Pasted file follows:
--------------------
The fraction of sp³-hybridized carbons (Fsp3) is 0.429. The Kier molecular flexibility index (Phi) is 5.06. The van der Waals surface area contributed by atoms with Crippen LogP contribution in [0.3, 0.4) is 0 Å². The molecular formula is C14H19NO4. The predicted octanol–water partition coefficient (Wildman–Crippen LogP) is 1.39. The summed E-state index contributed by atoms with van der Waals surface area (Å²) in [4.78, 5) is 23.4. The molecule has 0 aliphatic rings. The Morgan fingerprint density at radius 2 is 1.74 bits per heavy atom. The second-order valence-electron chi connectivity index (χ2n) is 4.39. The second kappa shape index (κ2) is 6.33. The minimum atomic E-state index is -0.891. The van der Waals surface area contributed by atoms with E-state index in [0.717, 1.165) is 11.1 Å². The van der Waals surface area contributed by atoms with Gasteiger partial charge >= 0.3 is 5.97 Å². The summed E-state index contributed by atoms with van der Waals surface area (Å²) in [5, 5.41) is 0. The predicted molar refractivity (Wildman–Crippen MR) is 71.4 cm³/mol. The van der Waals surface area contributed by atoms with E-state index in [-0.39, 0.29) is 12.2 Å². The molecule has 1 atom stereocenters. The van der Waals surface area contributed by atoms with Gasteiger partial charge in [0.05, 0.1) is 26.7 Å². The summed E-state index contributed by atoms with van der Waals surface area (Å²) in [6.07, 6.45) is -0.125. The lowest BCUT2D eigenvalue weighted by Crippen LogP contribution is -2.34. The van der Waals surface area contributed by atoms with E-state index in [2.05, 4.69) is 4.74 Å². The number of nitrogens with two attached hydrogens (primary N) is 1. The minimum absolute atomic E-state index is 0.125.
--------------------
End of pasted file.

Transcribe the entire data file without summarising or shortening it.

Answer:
The fraction of sp³-hybridized carbons (Fsp3) is 0.429. The Kier molecular flexibility index (Phi) is 5.06. The van der Waals surface area contributed by atoms with Crippen LogP contribution in [0.3, 0.4) is 0 Å². The molecular formula is C14H19NO4. The predicted octanol–water partition coefficient (Wildman–Crippen LogP) is 1.39. The summed E-state index contributed by atoms with van der Waals surface area (Å²) in [4.78, 5) is 23.4. The molecule has 0 aliphatic rings. The Morgan fingerprint density at radius 2 is 1.74 bits per heavy atom. The second-order valence-electron chi connectivity index (χ2n) is 4.39. The second kappa shape index (κ2) is 6.33. The minimum atomic E-state index is -0.891. The van der Waals surface area contributed by atoms with E-state index in [0.717, 1.165) is 11.1 Å². The van der Waals surface area contributed by atoms with Gasteiger partial charge >= 0.3 is 5.97 Å². The summed E-state index contributed by atoms with van der Waals surface area (Å²) in [5, 5.41) is 0. The predicted molar refractivity (Wildman–Crippen MR) is 71.4 cm³/mol. The van der Waals surface area contributed by atoms with E-state index in [-0.39, 0.29) is 12.2 Å². The molecule has 1 atom stereocenters. The van der Waals surface area contributed by atoms with Gasteiger partial charge in [0.05, 0.1) is 26.7 Å². The summed E-state index contributed by atoms with van der Waals surface area (Å²) in [6.07, 6.45) is -0.125. The lowest BCUT2D eigenvalue weighted by Crippen LogP contribution is -2.34. The van der Waals surface area contributed by atoms with E-state index in [2.05, 4.69) is 4.74 Å². The number of nitrogens with two attached hydrogens (primary N) is 1. The minimum absolute atomic E-state index is 0.125.